From The Pontiac Silverdome in Pontiac, MI
March 29, 1987
How do you know when something is great? True, “great” is a subjective concept; what is considered great by one might be a putrid pile of refuse to another. There is no definitive answer to what “great” actually is.
If I had to define the word, however, I would define “great” as “something that stands the test of time.” When people of all walks of life, different economic backgrounds, and are possessing varied tastes, when all of them come to some sort of agreement on something having an intrinsic importance, then I would consider that “great”.
[adinserter block=”1″]WrestleMania III is often considered one of the greatest, if not the absolute greatest, WrestleManias of all time, and there’s a reason for it.
Actually, there are two good reasons.
When you have an event in which the two marquee matches are of different quality (one a technical classic, the other a slow-paced brawl that is the biggest money-making match ever), but are often spoken of in the same reverent tones, then you have a winner on your hands.
No American wrestling event had ever been presented before a crowd of its size: 93,173 was the number given officially, though dissenters will say it was closer to 78,000. Regardless, it’s an impressive figure that adds to the event’s mythic reputation.
In addition to the main courses that were sure to entice, you also had the impending retirement of a wrestling icon, one that had served as antagonist for many. This time, he would be walking out the door a hero, and the very fans who booed and jeered him with little restraint were now saddened to see him walking into the glow of the silver screen.
12 matches in all filled the slate of Wrestlemania III, and a few were certainly bigger than others.
Vince McMahon would be the first voice of the night to be heard. The WWE’s fearless leader addressed the sea of humanity at the onset in order to introduce Aretha Franklin, the show’s opening songstress. In subsequent interviews, McMahon has always made a point of sharing the surreal experience of feeling his father’s presence in the ring with him. Three years after Vincent J’s demise, McMahon was still coming to grips with not only losing his father, but with the slight separation between the two at the end. While both men disagreed on the direction the company should go, as Vince’s father didn’t like the “national” expansion concept, Vince sensing his dad’s presence was seemingly a watershed moment for his psyche, as he officially felt vindicated in taking WWE global.
Even if Vince is telling the truth about his father’s spiritual apparition confronting him, it may not have even been necessary. WrestleMania III had the perfect build up, with story arcs and character twists that would become a standard going forward for the sports entertainment powerhouse.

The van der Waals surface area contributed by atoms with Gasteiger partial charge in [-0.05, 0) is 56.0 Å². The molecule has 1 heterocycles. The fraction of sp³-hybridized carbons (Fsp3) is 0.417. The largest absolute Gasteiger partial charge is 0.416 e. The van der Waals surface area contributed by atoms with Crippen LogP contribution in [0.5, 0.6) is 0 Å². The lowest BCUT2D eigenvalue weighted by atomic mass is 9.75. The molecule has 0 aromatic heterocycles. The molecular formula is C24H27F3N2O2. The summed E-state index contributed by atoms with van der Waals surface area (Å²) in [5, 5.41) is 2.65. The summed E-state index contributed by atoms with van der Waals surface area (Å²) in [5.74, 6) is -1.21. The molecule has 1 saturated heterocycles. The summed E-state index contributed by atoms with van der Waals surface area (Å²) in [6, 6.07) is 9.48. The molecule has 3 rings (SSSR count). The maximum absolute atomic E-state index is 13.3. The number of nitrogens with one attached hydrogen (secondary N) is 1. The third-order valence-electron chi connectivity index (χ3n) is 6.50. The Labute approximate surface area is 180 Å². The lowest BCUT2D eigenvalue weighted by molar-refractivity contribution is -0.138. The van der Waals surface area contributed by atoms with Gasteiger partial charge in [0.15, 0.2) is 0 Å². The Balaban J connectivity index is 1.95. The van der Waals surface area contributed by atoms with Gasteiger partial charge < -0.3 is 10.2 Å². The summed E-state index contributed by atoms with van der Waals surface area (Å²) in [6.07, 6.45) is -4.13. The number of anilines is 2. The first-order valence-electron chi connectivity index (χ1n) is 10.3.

The big money draw, of course, was Hulk Hogan defending his WWF Championship of three years against Andre the Giant, his former friend who, after prodding from Bobby Heenan and Jesse Ventura, coldly challenged his comrade for the title, making it clear that he felt Hogan had been ducking him. No further story turns were needed, as the prospect of Hogan and Andre colliding would be enough to sell even the biggest naysayer on viewing the show.
In an era where the densest rube believed that Hogan’s gold was in jeopardy against the likes of Killer Khan, Kamala, and other career midcarders, the very notion that Hogan would have to face the “undefeated” Andre, who many fans had never seen taken off of his feet once, threw the outcome in doubt more than any other big match to date.
It’s possible that the WWF could have proceeded with even a bare bones undercard, but instead, the production would bloat with a bevy of delectable asides. The most notable of these matches was Randy Savage defending his WWF Intercontinental Championship against Ricky Steamboat, whom he had injured months prior with a dastardly assault. Many expected their grudge match for the gold to be a highlight of a great show, but nobody expected it to establish WWE’s main event style for years to come.
As for Rowdy Roddy Piper, Wrestlemania III was to be his swan song. Going out after a hair vs. hair match with Adrian Adonis, win or lose, Piper was to chase the Hollywood dream. A part in sci-fi thriller “They Live” would soon be “Hot Rod’s” and fans who had long hated Piper for his vile words and acts against Hulk Hogan, Jimmy Snuka, and others (which may have drawn cheers from another portion of the audience) would be seeing him possibly for the final time, and ruing Madison Avenue for plucking their caustic Scotsman away from them.
Gorilla Monsoon and Jesse Ventura would provide their usual top-notch commentary work for the event, and both would be joined by baseball legend Bob Uecker and entertainment journalist Mary Hart. As mentioned earlier, legendary diva (not the wrestling kind) Aretha Franklin would kick off the monumental occasion with her rendition of “America the Beautiful”.